Cocktail of the Week: Trouble in Paradise

Trouble in Paradise

Ice cream floats were fun but after three weeks of experimenting ice cream, soda, and liquor I’m feeling a little bloated. A little heavy. Time to go back to the simple pleasure of cocktails. This week’s is a delicious mix of sweet, bitter, savory, and spicy: Trouble in Paradise.

Trouble in Paradise
The ingredients

Trouble in Paradise

  • 1 oz. bourbon
  • 1 oz. Campari
  • 3/4 oz. grapefruit juice
  • 3/4 oz. lemon juice
  • 1/2 oz. honey syrup
  • 2 basil sprigs
  • black pepper

Combine one basil spring, bourbon, Campari, grapefruit juice, lemon juice, honey syrup and pepper in shaker. Fill shaker with ice. Shake. Strain into rocks glass filled w ice. Granish with remaining basil sprig

Trouble in Paradise

When I saw this cocktail I was naturally apprehensive. Campari is not a liquor with trifle with. While the liquor has hints of cherry and citrus with an edge of spice the predominate taste is bitterness. The liquor is usually served as an aperitif with the herbal bitterness being used to prep the palate for the meal. The black pepper intrigued me though and lemon and grapefruit juice pack plenty of their own punch. So, I went ahead and tried it. I’m glad I did. Between the grapefruit juice, lemon juice, and honey syrup there’s plenty to counteract the bitterness of the Campari. The ground pepper? It adds a little kick and texture. This is a complex little cocktail that rewards slow sipping to capture all the subtleties and depths in this one!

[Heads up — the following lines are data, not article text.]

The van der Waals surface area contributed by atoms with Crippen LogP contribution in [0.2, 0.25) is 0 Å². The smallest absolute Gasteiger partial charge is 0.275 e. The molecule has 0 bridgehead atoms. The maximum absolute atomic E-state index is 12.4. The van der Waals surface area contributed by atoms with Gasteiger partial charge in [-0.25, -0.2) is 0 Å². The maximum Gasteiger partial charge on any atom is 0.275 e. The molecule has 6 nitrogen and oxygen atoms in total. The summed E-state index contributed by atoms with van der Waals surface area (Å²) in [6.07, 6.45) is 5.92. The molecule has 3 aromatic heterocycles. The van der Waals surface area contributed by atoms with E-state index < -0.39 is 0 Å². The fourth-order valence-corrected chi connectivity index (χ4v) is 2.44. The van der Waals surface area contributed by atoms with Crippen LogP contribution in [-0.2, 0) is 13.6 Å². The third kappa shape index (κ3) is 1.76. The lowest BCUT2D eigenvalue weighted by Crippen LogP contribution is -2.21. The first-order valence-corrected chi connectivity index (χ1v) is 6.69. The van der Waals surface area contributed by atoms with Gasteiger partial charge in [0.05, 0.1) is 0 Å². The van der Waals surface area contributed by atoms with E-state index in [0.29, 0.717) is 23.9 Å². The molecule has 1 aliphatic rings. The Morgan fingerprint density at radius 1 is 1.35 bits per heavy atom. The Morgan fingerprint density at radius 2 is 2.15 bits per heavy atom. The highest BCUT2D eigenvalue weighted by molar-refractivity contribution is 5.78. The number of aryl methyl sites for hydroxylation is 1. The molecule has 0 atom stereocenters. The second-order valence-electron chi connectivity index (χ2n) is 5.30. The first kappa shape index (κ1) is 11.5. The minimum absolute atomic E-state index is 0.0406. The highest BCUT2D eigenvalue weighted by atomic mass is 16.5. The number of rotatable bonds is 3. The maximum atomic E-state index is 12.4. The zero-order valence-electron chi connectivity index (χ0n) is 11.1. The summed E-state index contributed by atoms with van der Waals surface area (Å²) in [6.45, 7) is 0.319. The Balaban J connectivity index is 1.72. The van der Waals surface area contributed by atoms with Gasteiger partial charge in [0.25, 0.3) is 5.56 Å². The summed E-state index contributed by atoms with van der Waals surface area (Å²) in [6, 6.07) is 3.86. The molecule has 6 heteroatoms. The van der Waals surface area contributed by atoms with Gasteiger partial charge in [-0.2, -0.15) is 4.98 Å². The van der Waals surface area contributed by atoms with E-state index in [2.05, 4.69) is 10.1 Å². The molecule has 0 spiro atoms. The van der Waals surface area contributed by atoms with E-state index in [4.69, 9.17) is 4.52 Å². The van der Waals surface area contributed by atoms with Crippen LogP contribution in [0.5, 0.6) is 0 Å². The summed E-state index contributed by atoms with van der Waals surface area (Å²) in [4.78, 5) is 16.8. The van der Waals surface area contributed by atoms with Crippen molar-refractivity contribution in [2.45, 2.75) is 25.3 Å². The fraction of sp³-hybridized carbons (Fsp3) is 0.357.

Cocktail of the Week: Campari Peach Float

Campari Peach Float

 

Here in northern California we’ve been blessed with a week of days where the temperature has been above 100┬░ F and the nights really haven’t been that cool either. Bicycling to and from work in business attire in this sort of weather is as unpleasant as you imagine it to be. With this kind of weather I’ve been defaulting to simple cold water when it comes to drinks or perhaps a beer. It’s just too hot to enjoy cocktails.

Until, I got this month’s Bon Appetit magazine that had a small section dedicated to floats, that delicious combination of ice cream and soda, that contained tips on turning your float into a boozy float! This concoction, the Campari Peach Float, comes from the magazine but the article inspired me and things kind of got out of hand here as I started mixing liquors, sodas, and ice creams… Turns out its hard to go wrong when you’re mixing these three things!

Campari Peach Float
The ingredients

 Campari Peach Float

  • 3 scoops peach ice cream/frozen yogurt
  • 1 oz. Campari
  • Grapefruit soda
  • Peach or nectarine slices (garnish)

Add three scoops of ice cream into a chilled glass. Fill glass with soda. Pour Campari over drink. Garnish with peach or nectarine slices.

Campari Peach Float

A little slice of heaven! Fruity, sweet peach, sour grapefruit, and the herbal bitterness of the Campari all work together to create a delicious, cool treat. Now I’ve got to get back to figuring out what to mix this strawberry ice cream with… Oh, I know this pineapple vodka and maybe some cream soda…. Hrm…